In the aftermath of independence, India faced enormous pressure for social emancipation. The structures inherited from the colonial era were incompatible with its goals of equity in a new democratic society. The former royal wealth was wiped out by the abolition of princely titles and the annexation of private lands to national wealth as part of Indian unification. A combination of Nehruvian socialism, the nationalization of Indira Gandhi, and hyper-progressive fiscal policies led to a sharp decline in the wealth of the elite for the period 1950-80. By my calculations, in 1966 the richest 200,000 families (the richest 0.1%) had enough wealth to finance 16-17% of India’s GDP. Although this was a dramatic fall from colonial times, it was better than what followed until the eve of liberalization.

In 1985, the richest 0.1% had a net worth of less than 4 to 5% of GDP. There was also a change in the social makeup of the elite. Old wealth has been replaced by more dynamic and financially savvy industrial wealth. New wealth is closely linked to economic dynamism. When India began to embrace the market, private capital adapted to more modern investments and, combined with market reforms, made the privileged few extremely wealthy. This is why, when rich lists are compared over decades, it is the captains of industry who now dominate the wealth rankings in India. In 1985, it took thousands of personal properties to build up wealth equal to even 2-3% of GDP. Between 1996-2000, the (less than 100) members of the Forbes Rich List were able to reconstitute this fraction themselves. In 2007, the pace of market capitalization led Mukesh Ambani, president of Reliance Industries Ltd, to temporarily become the richest man in the world. The Indian billionaire club could now claim a stock of wealth equivalent to nearly 20% of GDP.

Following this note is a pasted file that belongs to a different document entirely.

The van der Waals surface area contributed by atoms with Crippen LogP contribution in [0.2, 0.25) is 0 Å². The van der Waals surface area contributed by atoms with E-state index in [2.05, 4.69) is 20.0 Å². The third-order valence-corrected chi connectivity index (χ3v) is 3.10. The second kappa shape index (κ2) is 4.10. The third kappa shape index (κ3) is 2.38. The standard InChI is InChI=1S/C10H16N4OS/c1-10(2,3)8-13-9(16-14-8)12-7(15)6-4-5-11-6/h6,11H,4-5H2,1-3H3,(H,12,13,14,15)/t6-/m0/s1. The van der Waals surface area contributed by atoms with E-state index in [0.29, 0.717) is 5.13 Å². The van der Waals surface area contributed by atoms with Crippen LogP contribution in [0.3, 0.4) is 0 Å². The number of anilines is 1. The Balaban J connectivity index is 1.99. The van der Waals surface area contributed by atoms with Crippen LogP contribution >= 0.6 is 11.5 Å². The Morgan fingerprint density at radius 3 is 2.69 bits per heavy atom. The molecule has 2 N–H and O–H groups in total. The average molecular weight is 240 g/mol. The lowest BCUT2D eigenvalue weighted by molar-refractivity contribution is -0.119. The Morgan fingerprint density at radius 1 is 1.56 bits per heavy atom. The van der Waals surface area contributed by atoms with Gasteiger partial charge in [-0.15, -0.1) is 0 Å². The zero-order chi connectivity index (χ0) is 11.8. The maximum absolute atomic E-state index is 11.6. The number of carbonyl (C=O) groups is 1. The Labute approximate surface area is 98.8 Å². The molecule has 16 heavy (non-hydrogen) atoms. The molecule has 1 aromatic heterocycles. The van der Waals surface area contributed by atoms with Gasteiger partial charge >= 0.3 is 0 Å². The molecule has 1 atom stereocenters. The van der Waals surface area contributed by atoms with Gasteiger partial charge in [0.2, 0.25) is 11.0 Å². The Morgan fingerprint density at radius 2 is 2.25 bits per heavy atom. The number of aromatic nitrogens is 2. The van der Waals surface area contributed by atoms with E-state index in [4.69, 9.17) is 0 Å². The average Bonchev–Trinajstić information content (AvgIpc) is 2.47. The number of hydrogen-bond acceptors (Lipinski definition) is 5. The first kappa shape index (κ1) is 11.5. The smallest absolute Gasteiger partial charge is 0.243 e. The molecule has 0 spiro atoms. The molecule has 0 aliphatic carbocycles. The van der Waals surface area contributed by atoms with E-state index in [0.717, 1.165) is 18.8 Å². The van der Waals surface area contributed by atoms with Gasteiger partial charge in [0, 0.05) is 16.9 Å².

Indeed, the events of the past decades are unique and were the result of nation building after colonial rule. Tools such as inheritance, wealth, and capital transaction taxes were central to the initial decline of the wealthy, and these measures were the first to be diluted, if not abolished, to pave the way for market reforms.

Certainly, the trends mimic some patterns of wealth inequality seen in the rich world and documented by Piketty in his book Capital In The 21st Century. Namely, India was also subjected to an “inverted Kuznets curve” – a long term U-shaped trend in the concentration of wealth. In the industrialized world, on the eve of World War I, wealth inequality was extremely high, but the economic events of the period 1914-45 led to a sharp decline in the most important stocks until a resurgence in the 1970s which continues today.

But what sets India apart is the pace of decline and the resurgence of the concentration of wealth. The decline in income and wealth inequalities between 1950 and 1980 did not imply the spread of prosperity in India. But the effort to democratize economic resources is an essential component of equitable growth. The return to the concentration of wealth in India and the dominance of the rich threaten allegedly high rates of income growth (GDP). India could increase its income, but growth cannot be equitable if the super rich are able to accumulate wealth at even higher rates.

Rishabh Kumar is Assistant Professor of Economics at California State University, San Bernadino.

Comments are welcome at [email protected]